Last year on Thursday 20th June I was told that I had cancer. The cancer I was diagnosed with was a type of Leukaemia, known as Acute Promyelocytic Leukaemia. At 20 years old, the 'Big C' word, surprisingly, wasn't one that really shocked me... or so I thought. I'd lost my Grandad to the disease in 2006 and then my Granny the following year also to cancer. It was just something that I had begun to accept was eventually going to take everyone I loved away from me. Then I was told I had it... my first thought? I'm not going to see my 21st birthday in December, it's going to kill me like it did my Grandparents.
I'd been trundling round the house, feeling a bit rubbish thinking I had a bad dose of tonsillitis. I'd been back and forth to the doctor like a yo yo, but nothing was improving. On the Thursday morning my Dad was upstairs in his study, I was downstairs in the kitchen with my head over a bin spitting up blood, (obviously making a horrendous noise, as when my Dad appeared in the doorway after hearing me down the baby alarm, he said, "What ARE you doing?! You sound like you're trying to give birth down here!" The usual sarcastic tone coming through in his voice as always, haha!) After he had examined the contents of the bin and pulled a few comical faces, he decided that it was probably a good idea to go back to the doctors.
We arrived at the doctors and after waiting around a while before seeing someone, I was referred to A and E in Brighton. When we got there we waited around for a bit until I saw an ear, nose and throat specialist, who was really nice until she started wiggling a tubey camera up my nose and down the back of my throat... while my Dad sat next to me, stifling his laughter at my grimacing facial expressions and watering eyes. Thanks Dad! Haha! In the end the specialist said she couldn't see anything that would be causing me to feel so unwell, so she took some bloods and sent them off... and then the waiting game began.
It was soon the afternoon when she popped her head back round the curtain to see how I was doing. I'd just been begging Dad to take me home, saying I was tired and we could just come back later. I looked up at her and it only took me a second to clock on from her expression that something was wrong.
"They've found some abnormalities with your bloods."
"Is it really bad?"
"It might be... there are people coming down to talk to you."
I immediately looked at my Dad who was sitting by my bed, holding onto the railings in silence, he looked at me and said not to think the worst, it might not be all bad. Then a couple of doctors came in. They explained that they thought I had Leukaemia, a cancer of the blood, but they'd need to take a bone marrow sample to confirm the specific type... after that everything just blurred into one. I remember being hysterical and all I could do was cover my face, bring my knees up to my chest and cry. My Dad was silent next to me, his hands were holding on tightly now to the railings on my bed. I can't remember the last time I saw my Dad cry, but in that moment when I turned to look at him for a reassuring, 'everything will be okay' comment, he didn't say anything, he just looked back at me with tears rolling down his face and then hugged me. If there was ever a moment I wanted the world to swallow me up... it was then. The doctor asked if we had any questions, but I had none. Dad managed to ask if it would affect my triplet brothers before his voice broke and his eyes glossed over again with tears. They said it wouldn't, as that wasn't the way this Leukaemia worked. Thank goodness.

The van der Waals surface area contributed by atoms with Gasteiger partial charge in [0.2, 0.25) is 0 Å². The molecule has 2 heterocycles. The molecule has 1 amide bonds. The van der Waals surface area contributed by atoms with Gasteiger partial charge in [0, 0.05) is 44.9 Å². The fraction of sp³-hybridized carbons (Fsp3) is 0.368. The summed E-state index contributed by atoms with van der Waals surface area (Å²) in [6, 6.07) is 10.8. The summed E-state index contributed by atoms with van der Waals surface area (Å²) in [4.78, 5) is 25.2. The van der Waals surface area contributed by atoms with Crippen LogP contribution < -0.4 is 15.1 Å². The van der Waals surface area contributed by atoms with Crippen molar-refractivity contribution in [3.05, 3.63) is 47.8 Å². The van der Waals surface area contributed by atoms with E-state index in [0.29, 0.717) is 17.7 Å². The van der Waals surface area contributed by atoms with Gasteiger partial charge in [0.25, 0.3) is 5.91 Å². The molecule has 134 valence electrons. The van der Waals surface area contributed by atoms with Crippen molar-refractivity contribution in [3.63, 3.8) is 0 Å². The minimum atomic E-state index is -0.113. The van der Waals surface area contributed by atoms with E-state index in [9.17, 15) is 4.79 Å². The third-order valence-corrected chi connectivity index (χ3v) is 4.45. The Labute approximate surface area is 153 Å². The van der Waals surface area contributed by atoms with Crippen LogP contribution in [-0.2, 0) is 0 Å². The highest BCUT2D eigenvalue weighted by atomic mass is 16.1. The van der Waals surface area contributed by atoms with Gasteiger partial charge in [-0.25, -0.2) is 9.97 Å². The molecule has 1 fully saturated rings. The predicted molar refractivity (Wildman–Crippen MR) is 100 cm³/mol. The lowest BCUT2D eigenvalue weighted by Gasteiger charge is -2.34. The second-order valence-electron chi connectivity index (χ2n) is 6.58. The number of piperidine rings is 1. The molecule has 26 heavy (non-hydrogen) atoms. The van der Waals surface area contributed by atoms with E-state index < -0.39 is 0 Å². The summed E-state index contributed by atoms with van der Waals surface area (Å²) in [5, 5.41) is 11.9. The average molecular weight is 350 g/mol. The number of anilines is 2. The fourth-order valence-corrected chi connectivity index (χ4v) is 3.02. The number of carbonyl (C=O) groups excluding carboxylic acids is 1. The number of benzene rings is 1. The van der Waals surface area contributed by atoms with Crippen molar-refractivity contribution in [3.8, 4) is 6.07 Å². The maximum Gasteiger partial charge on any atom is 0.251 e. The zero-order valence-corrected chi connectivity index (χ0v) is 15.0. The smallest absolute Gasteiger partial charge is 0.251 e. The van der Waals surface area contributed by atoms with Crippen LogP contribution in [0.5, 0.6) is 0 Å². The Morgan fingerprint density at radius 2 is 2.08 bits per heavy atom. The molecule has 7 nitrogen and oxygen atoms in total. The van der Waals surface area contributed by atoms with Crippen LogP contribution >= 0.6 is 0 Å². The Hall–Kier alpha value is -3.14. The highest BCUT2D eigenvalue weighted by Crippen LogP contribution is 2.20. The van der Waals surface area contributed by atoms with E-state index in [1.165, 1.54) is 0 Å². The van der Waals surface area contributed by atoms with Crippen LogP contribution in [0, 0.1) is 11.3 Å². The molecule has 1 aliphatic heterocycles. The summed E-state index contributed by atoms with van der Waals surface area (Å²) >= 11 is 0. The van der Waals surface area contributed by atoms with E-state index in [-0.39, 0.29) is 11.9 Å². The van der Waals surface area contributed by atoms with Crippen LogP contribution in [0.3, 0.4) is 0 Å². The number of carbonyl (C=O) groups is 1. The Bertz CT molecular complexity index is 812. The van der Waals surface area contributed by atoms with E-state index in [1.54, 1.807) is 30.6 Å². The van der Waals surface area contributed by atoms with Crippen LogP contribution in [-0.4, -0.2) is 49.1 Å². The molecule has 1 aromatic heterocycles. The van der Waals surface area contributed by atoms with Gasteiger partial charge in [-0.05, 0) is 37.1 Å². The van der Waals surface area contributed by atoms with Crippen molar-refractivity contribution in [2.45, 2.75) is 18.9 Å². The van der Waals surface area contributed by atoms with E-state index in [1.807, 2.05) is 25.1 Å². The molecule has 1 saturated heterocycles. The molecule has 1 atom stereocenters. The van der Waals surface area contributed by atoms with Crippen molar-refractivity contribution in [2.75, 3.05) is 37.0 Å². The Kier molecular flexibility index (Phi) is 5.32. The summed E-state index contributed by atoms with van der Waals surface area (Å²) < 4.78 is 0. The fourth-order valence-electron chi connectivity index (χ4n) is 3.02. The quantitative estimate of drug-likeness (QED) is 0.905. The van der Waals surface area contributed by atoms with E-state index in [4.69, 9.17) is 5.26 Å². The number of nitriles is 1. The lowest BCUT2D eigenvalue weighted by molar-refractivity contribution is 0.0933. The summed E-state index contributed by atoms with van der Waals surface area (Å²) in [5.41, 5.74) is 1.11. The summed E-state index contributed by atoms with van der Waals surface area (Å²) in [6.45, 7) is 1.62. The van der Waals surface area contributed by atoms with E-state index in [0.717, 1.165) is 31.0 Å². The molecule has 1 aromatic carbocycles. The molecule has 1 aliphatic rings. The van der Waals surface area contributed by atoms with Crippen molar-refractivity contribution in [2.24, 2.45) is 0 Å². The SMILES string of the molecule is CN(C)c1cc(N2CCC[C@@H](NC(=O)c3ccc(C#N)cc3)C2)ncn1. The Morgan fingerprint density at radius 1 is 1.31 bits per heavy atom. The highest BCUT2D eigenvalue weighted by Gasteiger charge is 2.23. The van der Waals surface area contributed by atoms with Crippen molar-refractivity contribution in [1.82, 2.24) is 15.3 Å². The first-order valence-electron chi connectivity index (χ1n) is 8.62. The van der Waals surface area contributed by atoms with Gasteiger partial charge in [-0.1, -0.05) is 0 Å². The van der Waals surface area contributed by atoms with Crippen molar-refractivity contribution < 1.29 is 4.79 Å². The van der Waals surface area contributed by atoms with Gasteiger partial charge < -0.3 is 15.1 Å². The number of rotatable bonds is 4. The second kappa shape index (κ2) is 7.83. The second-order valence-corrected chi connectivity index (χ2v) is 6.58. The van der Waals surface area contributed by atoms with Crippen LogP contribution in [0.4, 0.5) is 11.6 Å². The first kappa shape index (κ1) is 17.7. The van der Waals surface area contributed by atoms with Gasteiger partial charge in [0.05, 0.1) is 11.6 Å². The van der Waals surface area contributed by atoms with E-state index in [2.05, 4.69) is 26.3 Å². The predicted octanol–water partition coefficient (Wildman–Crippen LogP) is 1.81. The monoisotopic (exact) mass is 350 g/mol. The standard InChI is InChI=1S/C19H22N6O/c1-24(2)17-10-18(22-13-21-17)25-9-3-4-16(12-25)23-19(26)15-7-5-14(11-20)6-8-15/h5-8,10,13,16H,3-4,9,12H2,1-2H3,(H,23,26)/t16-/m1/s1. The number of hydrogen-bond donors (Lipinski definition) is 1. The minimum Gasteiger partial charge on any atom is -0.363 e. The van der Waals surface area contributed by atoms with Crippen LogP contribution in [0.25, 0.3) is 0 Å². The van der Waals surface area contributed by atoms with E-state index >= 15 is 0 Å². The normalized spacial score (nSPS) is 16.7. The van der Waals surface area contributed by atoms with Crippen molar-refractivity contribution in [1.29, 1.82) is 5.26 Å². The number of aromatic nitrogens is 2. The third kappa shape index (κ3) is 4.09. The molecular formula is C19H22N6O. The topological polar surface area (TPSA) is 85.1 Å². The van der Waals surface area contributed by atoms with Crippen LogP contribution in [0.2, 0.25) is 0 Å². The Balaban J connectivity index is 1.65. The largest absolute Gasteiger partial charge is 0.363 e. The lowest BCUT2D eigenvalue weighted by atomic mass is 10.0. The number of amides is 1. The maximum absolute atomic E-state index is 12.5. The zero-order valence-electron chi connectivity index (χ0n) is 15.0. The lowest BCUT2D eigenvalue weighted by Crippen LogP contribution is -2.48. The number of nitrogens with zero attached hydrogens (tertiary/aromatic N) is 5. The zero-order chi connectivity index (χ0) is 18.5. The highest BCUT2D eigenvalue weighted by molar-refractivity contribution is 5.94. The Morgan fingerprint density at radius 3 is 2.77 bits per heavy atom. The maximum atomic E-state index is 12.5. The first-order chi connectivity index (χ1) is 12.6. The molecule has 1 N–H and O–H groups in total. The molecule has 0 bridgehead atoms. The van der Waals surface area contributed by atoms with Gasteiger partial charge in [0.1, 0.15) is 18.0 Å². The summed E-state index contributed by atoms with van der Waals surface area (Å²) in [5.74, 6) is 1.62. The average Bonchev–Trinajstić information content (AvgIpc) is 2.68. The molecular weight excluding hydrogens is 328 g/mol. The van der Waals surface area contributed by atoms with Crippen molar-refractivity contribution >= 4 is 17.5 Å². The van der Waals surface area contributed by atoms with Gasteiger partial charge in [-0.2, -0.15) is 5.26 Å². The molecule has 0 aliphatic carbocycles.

I was then wheeled off on my bed to have a brain scan and other things. I honestly can't remember what else happened that day. My first month or so in hospital was a complete blur, I had a bone marrow biopsy done as soon as I was admitted so the doctors could confirm the diagnosis and I had lots of blood and platelets pumped into me. I was also introduced to lots of nurses during my stay on the Haematology Ward in Brighton, who are all wonderful people. There have been a lot of negative reports over the years about the NHS care in hospitals, but for me, the group of nurses I met were and are a credit to the hospital and the ward. They always came in with a smiley face and were just really lovely people, I honestly couldn't have asked for a better bunch!
Since June I've been in and out of hospital whilst having 4 courses of chemotherapy, 3 lots of Idarubicin and 1 lot of Mitoxantrone, (the latter I have to thank for my hair falling out.) I've become acquainted with many needles, a cocktail of drugs a dealer would be jealous of and daily visits from my wonderfully supportive family, (including my slightly older triplet
brother, who found it amusing to play with my bed remote in an attempt to fold me in half.) Not to mention everybody else's blood that is now nicely swimming around my body.
At the end of October last year I was told that I was definitely in remission and that my bloods were pretty much back to normal. I have to be monitored for the next three years, which involves having a bone marrow biopsy done every three months as that is the quickest way to catch the Leukaemia early if it comes back.
I am alive thanks to so many people and that is something I shall never take for granted.